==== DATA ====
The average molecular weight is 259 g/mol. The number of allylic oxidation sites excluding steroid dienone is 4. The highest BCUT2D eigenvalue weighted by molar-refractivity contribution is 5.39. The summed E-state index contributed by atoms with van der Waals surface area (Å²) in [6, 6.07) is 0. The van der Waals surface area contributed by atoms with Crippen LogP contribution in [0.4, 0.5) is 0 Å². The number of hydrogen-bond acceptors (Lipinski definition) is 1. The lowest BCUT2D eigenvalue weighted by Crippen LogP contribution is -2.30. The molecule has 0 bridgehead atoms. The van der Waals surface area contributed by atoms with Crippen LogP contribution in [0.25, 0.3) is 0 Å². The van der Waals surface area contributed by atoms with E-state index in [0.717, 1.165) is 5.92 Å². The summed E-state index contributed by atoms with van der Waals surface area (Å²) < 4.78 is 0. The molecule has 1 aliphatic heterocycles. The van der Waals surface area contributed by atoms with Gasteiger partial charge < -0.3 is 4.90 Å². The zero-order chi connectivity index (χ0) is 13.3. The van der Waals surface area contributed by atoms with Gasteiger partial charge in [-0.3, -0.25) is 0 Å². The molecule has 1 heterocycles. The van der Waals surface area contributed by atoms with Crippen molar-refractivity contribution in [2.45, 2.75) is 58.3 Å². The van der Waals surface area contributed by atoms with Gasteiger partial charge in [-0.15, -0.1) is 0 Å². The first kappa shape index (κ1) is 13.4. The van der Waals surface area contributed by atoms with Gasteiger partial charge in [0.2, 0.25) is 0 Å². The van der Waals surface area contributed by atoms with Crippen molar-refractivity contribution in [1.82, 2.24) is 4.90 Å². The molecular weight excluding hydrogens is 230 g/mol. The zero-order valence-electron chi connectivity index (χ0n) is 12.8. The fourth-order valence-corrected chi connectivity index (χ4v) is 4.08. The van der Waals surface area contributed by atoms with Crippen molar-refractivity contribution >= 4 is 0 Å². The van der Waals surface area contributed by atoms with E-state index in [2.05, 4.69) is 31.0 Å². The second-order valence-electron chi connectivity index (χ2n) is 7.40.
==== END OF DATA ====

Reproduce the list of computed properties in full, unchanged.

The average molecular weight is 259 g/mol. The number of allylic oxidation sites excluding steroid dienone is 4. The highest BCUT2D eigenvalue weighted by molar-refractivity contribution is 5.39. The summed E-state index contributed by atoms with van der Waals surface area (Å²) in [6, 6.07) is 0. The van der Waals surface area contributed by atoms with Crippen LogP contribution in [0.4, 0.5) is 0 Å². The number of hydrogen-bond acceptors (Lipinski definition) is 1. The lowest BCUT2D eigenvalue weighted by Crippen LogP contribution is -2.30. The molecule has 0 bridgehead atoms. The van der Waals surface area contributed by atoms with Crippen LogP contribution in [0.25, 0.3) is 0 Å². The van der Waals surface area contributed by atoms with E-state index in [0.717, 1.165) is 5.92 Å². The summed E-state index contributed by atoms with van der Waals surface area (Å²) < 4.78 is 0. The molecule has 1 aliphatic heterocycles. The van der Waals surface area contributed by atoms with Gasteiger partial charge < -0.3 is 4.90 Å². The zero-order chi connectivity index (χ0) is 13.3. The van der Waals surface area contributed by atoms with Gasteiger partial charge in [-0.3, -0.25) is 0 Å². The molecule has 1 heterocycles. The van der Waals surface area contributed by atoms with Crippen molar-refractivity contribution in [2.45, 2.75) is 58.3 Å². The van der Waals surface area contributed by atoms with Gasteiger partial charge in [-0.15, -0.1) is 0 Å². The first kappa shape index (κ1) is 13.4. The van der Waals surface area contributed by atoms with Gasteiger partial charge in [0.2, 0.25) is 0 Å². The van der Waals surface area contributed by atoms with Crippen molar-refractivity contribution in [1.82, 2.24) is 4.90 Å². The molecular weight excluding hydrogens is 230 g/mol. The zero-order valence-electron chi connectivity index (χ0n) is 12.8. The fourth-order valence-corrected chi connectivity index (χ4v) is 4.08. The van der Waals surface area contributed by atoms with Crippen molar-refractivity contribution >= 4 is 0 Å². The van der Waals surface area contributed by atoms with E-state index in [2.05, 4.69) is 31.0 Å². The second-order valence-electron chi connectivity index (χ2n) is 7.40.